1 Reply Latest reply on Apr 6, 2016 5:47 PM by Esther Aller

# is it possible to combine figures calculated in separate worksheets in one calculation?

Hello all,

Let me explain:

In one worksheet I have months in the column tab and countd of members in the rows, giving me the total members each month.

In another worksheet I have months in the column tab and countd of members in the rows, but I also have an LOD filter which looks at the number of jobs per month per member and excludes them if they've done more than one- hence I have the total number of members that have done only one job that month.

What I would like, rather than total number of members that have done only one job that month, is this as a percentage total members i.e. the second lot of figures divided by the first lot of figures.

The total number of members changes depending on what schemes are being filtered on so I can't just add a static number into the calculation.

I know it's a really simple calculation manually by looking at the two tables and dividing one figure by the other but I have to show the actual percentage figure for a report and can't figure out how to get tableau to do it.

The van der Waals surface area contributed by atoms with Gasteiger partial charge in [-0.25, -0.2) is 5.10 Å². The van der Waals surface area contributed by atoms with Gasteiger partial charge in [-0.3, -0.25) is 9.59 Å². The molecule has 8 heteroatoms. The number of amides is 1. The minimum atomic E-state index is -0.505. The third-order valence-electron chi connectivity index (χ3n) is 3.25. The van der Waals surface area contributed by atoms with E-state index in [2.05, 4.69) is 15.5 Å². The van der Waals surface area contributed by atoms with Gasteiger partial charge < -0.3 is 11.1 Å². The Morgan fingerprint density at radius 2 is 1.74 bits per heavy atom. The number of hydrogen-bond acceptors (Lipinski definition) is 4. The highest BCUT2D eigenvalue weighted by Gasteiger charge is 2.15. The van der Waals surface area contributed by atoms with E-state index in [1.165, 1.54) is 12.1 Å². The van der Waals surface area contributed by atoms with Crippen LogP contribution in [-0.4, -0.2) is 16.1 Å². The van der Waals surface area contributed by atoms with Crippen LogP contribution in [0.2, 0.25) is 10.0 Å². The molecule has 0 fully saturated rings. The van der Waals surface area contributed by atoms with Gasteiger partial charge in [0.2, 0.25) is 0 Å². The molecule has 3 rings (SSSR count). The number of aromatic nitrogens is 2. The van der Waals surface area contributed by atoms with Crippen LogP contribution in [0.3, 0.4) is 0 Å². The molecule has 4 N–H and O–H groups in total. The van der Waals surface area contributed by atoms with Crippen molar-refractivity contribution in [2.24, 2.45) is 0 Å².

I've tried formulas and am stuck.... is this even possible or will I have to revert to excel?

• ###### 1. Re: is it possible to combine figures calculated in separate worksheets in one calculation?

Hey Thomas,

Any time you need to use a number created in a worksheet using filters in another worksheet, you need to create a calculated field that incorporates the filter. For example you might have a calculation that incorporates the LOD filter to filter out members with less than one job per month that looks like:

[Members w/ more than 1 job/month]:

COUNTD(

IF [# jobs per month per member] > 1

THEN [Member Name]

END

)

And then you would need to create the calculation to find the percentage of total members:

[% of members w/ more than 1 job/month]:

[Members w/ more than 1 job/month]

/

COUNTD( [Member Name] )

I would need a twbx with the worksheets to help create the actual calculations needed, but this is hopefully enough to get you started!